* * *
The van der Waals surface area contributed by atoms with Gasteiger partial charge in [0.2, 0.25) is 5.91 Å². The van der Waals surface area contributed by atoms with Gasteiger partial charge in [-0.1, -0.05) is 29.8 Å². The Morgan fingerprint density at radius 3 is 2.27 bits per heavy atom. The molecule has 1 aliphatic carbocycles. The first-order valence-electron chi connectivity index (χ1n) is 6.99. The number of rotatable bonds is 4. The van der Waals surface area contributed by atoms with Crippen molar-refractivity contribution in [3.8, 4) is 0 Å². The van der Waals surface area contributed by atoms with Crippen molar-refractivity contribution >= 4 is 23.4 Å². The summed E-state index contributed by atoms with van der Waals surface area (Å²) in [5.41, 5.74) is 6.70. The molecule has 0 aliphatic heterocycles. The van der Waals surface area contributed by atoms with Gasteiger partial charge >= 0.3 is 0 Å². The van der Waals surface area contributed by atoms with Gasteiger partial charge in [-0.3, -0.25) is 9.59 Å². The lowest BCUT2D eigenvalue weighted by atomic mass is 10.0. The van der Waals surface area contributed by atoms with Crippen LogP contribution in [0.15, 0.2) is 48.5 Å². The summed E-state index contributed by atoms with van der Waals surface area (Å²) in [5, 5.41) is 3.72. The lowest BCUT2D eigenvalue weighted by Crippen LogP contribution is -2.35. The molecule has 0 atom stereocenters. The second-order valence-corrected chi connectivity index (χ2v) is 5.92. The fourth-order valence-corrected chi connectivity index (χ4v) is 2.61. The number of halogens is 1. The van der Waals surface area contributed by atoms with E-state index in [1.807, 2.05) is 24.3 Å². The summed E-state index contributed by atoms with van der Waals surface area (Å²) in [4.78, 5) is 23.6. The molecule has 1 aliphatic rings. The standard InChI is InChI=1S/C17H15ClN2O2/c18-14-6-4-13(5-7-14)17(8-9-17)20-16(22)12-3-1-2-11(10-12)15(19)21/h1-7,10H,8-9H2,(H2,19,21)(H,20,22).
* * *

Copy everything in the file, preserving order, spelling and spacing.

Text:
The van der Waals surface area contributed by atoms with Gasteiger partial charge in [0.2, 0.25) is 5.91 Å². The van der Waals surface area contributed by atoms with Gasteiger partial charge in [-0.1, -0.05) is 29.8 Å². The Morgan fingerprint density at radius 3 is 2.27 bits per heavy atom. The molecule has 1 aliphatic carbocycles. The first-order valence-electron chi connectivity index (χ1n) is 6.99. The number of rotatable bonds is 4. The van der Waals surface area contributed by atoms with Crippen molar-refractivity contribution in [3.8, 4) is 0 Å². The van der Waals surface area contributed by atoms with Crippen molar-refractivity contribution >= 4 is 23.4 Å². The summed E-state index contributed by atoms with van der Waals surface area (Å²) in [5.41, 5.74) is 6.70. The molecule has 0 aliphatic heterocycles. The van der Waals surface area contributed by atoms with Gasteiger partial charge >= 0.3 is 0 Å². The van der Waals surface area contributed by atoms with Gasteiger partial charge in [-0.3, -0.25) is 9.59 Å². The lowest BCUT2D eigenvalue weighted by atomic mass is 10.0. The van der Waals surface area contributed by atoms with Crippen LogP contribution in [0.15, 0.2) is 48.5 Å². The summed E-state index contributed by atoms with van der Waals surface area (Å²) in [5, 5.41) is 3.72. The lowest BCUT2D eigenvalue weighted by Crippen LogP contribution is -2.35. The molecule has 0 atom stereocenters. The second-order valence-corrected chi connectivity index (χ2v) is 5.92. The fourth-order valence-corrected chi connectivity index (χ4v) is 2.61. The number of halogens is 1. The van der Waals surface area contributed by atoms with E-state index in [1.807, 2.05) is 24.3 Å². The summed E-state index contributed by atoms with van der Waals surface area (Å²) in [4.78, 5) is 23.6. The molecule has 1 aliphatic rings. The standard InChI is InChI=1S/C17H15ClN2O2/c18-14-6-4-13(5-7-14)17(8-9-17)20-16(22)12-3-1-2-11(10-12)15(19)21/h1-7,10H,8-9H2,(H2,19,21)(H,20,22).